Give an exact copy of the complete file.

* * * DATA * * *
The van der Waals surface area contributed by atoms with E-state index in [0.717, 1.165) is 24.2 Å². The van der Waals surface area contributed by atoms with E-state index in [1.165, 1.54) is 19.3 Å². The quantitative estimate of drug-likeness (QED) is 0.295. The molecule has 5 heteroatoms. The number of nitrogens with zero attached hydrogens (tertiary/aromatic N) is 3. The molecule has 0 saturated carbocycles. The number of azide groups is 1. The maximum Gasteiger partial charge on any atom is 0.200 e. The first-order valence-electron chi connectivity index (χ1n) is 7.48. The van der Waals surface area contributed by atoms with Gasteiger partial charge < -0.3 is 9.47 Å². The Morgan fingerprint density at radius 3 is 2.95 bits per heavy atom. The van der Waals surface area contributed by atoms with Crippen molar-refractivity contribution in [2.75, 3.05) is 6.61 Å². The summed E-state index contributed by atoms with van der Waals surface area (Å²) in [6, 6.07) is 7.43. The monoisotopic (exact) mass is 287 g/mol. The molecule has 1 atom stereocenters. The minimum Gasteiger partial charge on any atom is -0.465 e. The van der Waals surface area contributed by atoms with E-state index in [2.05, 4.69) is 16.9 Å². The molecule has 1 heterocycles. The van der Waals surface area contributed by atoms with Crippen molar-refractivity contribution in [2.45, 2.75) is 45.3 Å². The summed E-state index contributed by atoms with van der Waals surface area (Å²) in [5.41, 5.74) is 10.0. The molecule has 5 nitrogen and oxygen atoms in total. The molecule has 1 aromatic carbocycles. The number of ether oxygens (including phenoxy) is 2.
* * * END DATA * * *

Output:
The van der Waals surface area contributed by atoms with E-state index in [0.717, 1.165) is 24.2 Å². The van der Waals surface area contributed by atoms with E-state index in [1.165, 1.54) is 19.3 Å². The quantitative estimate of drug-likeness (QED) is 0.295. The molecule has 5 heteroatoms. The number of nitrogens with zero attached hydrogens (tertiary/aromatic N) is 3. The molecule has 0 saturated carbocycles. The number of azide groups is 1. The maximum Gasteiger partial charge on any atom is 0.200 e. The first-order valence-electron chi connectivity index (χ1n) is 7.48. The van der Waals surface area contributed by atoms with Gasteiger partial charge < -0.3 is 9.47 Å². The Morgan fingerprint density at radius 3 is 2.95 bits per heavy atom. The van der Waals surface area contributed by atoms with Crippen molar-refractivity contribution in [2.75, 3.05) is 6.61 Å². The summed E-state index contributed by atoms with van der Waals surface area (Å²) in [6, 6.07) is 7.43. The monoisotopic (exact) mass is 287 g/mol. The molecule has 1 atom stereocenters. The minimum Gasteiger partial charge on any atom is -0.465 e. The van der Waals surface area contributed by atoms with E-state index in [2.05, 4.69) is 16.9 Å². The molecule has 1 heterocycles. The van der Waals surface area contributed by atoms with Crippen molar-refractivity contribution in [2.45, 2.75) is 45.3 Å². The summed E-state index contributed by atoms with van der Waals surface area (Å²) in [5.41, 5.74) is 10.0. The molecule has 5 nitrogen and oxygen atoms in total. The molecule has 1 aromatic carbocycles. The number of ether oxygens (including phenoxy) is 2.